A simple step to finding connection with your children is to create a daily list of what you appreciate about them. From their laugh to their sparkling eyes, to their wonder, their helpfulness or that time they made their bed, you can always find something to appreciate. This creates space for a deeper connection, as a child will feel accepted and loved for who they are each day and a parent will feel more aware of their child’s strengths and successes.
The phrase “you can’t give water from an empty well”, has become common phrase encouraging self care, but often self care for parents is action based. From trips to Target to Spa Retreats, self connection has become the question of “What should I do when alone?” rather than “how shall I be when alone?”
When a parent takes a moment each day to focus on their breath and connect to their day, their thoughts and themselves, they become present in their own lives. Within this presences the scattered focus which bars them from connection to their children melts away.
With practicing a bit of mindful connection within, a parent soon finds that connection with their children naturally occurs, simply through daily conversation, loving engagement and presence of being together.
Read more: 940 Saturdays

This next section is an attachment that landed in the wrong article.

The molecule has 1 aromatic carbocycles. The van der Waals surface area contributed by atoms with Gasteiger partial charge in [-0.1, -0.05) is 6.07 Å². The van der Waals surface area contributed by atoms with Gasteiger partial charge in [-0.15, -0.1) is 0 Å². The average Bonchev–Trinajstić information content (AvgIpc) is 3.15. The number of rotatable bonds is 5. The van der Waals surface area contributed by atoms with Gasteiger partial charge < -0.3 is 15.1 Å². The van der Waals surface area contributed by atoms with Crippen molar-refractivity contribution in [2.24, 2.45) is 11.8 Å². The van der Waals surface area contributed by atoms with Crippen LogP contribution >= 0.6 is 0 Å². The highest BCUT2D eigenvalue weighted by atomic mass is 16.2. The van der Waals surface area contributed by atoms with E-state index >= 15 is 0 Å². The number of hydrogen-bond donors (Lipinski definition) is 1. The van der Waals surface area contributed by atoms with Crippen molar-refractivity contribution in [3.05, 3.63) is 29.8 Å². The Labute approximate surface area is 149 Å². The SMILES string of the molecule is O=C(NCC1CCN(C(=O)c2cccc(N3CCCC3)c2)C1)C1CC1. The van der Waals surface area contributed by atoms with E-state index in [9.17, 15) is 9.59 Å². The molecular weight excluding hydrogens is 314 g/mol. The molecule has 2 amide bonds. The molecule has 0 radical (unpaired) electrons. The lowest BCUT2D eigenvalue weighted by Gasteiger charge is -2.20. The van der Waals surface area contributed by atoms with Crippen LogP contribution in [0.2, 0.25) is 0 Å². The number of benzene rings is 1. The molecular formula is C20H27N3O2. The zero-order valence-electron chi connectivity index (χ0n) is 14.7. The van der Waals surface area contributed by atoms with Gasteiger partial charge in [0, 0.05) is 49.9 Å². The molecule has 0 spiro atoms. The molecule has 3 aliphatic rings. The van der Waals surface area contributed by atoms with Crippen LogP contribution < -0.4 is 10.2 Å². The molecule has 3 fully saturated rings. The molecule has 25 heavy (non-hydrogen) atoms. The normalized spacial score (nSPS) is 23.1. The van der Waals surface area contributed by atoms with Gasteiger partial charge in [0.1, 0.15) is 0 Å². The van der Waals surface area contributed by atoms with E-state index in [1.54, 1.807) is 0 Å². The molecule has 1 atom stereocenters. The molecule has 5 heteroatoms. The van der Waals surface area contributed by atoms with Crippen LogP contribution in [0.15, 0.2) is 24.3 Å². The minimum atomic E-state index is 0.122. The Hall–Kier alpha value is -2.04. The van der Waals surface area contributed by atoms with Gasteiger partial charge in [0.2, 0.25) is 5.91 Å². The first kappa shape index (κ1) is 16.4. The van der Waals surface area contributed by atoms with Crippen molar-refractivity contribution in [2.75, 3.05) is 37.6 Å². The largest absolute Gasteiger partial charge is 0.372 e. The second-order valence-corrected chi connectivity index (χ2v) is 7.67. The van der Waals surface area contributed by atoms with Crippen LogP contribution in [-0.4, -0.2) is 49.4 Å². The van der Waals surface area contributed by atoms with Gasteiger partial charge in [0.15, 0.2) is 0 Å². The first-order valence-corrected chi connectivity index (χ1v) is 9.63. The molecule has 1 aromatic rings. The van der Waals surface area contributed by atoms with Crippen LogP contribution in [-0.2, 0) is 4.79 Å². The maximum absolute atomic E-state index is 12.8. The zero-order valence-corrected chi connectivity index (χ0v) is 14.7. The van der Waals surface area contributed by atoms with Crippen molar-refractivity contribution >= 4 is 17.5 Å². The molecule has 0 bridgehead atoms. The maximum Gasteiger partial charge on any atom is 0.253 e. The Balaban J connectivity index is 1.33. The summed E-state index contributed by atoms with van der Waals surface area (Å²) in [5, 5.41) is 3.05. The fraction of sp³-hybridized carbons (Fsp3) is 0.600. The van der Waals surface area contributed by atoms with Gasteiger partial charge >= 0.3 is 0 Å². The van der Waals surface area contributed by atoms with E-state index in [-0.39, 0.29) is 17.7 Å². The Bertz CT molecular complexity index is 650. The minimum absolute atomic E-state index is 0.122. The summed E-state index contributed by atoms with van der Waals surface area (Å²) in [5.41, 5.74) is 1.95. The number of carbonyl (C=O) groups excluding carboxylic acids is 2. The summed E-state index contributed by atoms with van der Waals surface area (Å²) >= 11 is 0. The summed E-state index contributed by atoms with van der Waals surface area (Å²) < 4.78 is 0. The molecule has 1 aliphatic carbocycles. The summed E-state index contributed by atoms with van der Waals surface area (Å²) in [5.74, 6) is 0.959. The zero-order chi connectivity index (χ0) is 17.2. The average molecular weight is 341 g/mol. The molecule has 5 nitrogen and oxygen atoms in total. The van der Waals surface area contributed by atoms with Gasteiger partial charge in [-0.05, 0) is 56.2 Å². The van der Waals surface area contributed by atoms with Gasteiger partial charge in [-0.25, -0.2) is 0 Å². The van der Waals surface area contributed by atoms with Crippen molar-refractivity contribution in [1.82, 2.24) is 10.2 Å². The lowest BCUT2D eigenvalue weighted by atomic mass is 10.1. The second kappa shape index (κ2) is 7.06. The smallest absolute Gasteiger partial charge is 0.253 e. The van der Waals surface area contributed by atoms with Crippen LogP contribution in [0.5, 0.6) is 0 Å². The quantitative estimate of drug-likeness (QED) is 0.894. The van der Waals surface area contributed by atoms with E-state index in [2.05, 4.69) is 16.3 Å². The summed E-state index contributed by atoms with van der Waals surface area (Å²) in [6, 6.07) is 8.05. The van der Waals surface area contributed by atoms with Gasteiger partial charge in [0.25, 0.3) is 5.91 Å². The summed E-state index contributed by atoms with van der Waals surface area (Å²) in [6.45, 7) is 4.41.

Christina Fletcher is a Spiritually Aware Parent Coach and Energy Healer who specializes in helping parents become heart centered and aligned to their highest vision of their parenting and of themselves. Through her background and training in religious and self development studies, as well as spirituality and conscious parenting, Christina helps parents dive past the “shoulds” created from their upbringing and society, and release beliefs that hold them back to create authentic, connected relationships with their children, and themselves. Using mindset techniques, practical spiritual tools such as simple meditation, the law of attraction and positive focus, as well as her training and gifts as an energy healer, Christina gives space for a mom or dad to drop into the feeling of satisfaction, alignment and relief, so they can tune in to what their children truly need and work from a centered perspective. She gives practical and spiritual advice on how to tune into a child’s perspective as well as concrete tools to pass on self awareness and mindful living to children as young as 3, so authenticity, emotional awareness, communication and connection can be the foundation for the whole family. Christina is a homeschooling mom of 2 daughters, (ages 16 and 15) and a 9 year old son. She is happily married to her husband Jeff. When their girls were born 10 months apart, Christina parented as she thought she “should”. Scheduled feeds, nights of pacing the floor with crying babies, and getting mad as they got older, she knows what it’s like to feel overwhelmed and in tears through those early years. It wasn’t until her girls were 3 and 4 that she decided her happiness mattered and that she wanted to have fun again. The change transformed everything, creating a powerful relationship with her children which is stronger than ever now that they are teens. When she was pregnant with her son, she became passionate about creating a spiritually aware pregnancy, and her connection with her son prior to his birth was crucial through some family tragedy taking place at that time. This later became the topic of her first book. Christina is passionate about helping parents create deep relationships with their children, from birth until fully grown. But she also knows that deep relationships with others can only be formed from a deep relationship with yourself, so through courses, coaching and her writing, she offers tools for the entire family so they can truly become self aware and present as everything they really are.